Automotive under-the-hood electronics may reside on-engine, on-transmission, or in-wheel-well. Several high I/O advanced packaging architectures, including the flip-chip ball grid arrays (FCBGAs), enable much of the functionality. Underhood electronics in automobiles are an integral part of the critical and safety operations of the vehicle. Underfills significantly reduce the amount of plastic work during temperature excursions and offer mechanical support to the solder connections. One of the most common failure modes at chip/UF interfaces has been delamination. A critical characteristic in evaluating the chip/UF interfacial reliability is the interfacial fracture toughness of the chip/UF interfaces. The interfacial crack could rapidly spread to the solder joints, leading to system failure. The chip/UF interface properties may change over time in response to high-temperature exposure. In this study, bi-material specimens of Chip/UF interfaces have been fabricated and exposed to high temperatures of 100°C and 150°C for 30 days, 60 days, 90 days, 120 days, 180 days, 240 days, 300 days, and 360 days. The aged samples are subjected to four-point bend fatigue and monotonic loading. The interfacial fracture toughness values have been determined for each loading condition. The Paris constants (A, n) are computed from fatigue loading interfaces, which directly represent the evolution of interfacial properties with respect to sustained high-temperature exposure. A predictive finite element model of the FCBGA interfaces has been created.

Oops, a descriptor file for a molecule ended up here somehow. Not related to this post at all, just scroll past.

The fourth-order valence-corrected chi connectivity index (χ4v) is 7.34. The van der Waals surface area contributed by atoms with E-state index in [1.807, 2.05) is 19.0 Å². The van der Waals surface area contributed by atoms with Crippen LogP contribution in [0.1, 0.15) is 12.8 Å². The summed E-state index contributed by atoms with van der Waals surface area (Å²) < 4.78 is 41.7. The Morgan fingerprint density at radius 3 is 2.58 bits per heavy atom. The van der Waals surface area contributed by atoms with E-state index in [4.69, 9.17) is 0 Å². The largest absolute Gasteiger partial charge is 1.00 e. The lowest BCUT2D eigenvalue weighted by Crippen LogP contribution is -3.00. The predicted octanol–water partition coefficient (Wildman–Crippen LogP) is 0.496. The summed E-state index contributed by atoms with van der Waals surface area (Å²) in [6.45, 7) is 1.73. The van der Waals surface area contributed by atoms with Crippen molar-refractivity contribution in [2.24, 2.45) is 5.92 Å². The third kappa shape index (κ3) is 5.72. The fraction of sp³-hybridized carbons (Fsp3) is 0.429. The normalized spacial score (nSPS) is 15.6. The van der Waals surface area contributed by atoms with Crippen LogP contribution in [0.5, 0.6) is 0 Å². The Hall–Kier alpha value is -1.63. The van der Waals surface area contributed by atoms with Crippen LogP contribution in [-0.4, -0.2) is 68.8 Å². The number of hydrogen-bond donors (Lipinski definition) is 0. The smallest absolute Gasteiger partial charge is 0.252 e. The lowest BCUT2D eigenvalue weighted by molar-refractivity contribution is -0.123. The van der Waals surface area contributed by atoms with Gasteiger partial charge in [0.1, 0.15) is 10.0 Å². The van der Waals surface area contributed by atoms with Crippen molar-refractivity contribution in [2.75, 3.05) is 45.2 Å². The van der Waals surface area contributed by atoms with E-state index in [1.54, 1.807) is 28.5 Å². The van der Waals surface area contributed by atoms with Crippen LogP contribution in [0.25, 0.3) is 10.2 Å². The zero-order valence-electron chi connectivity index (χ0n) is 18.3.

This content is only available via PDF.
You do not currently have access to this content.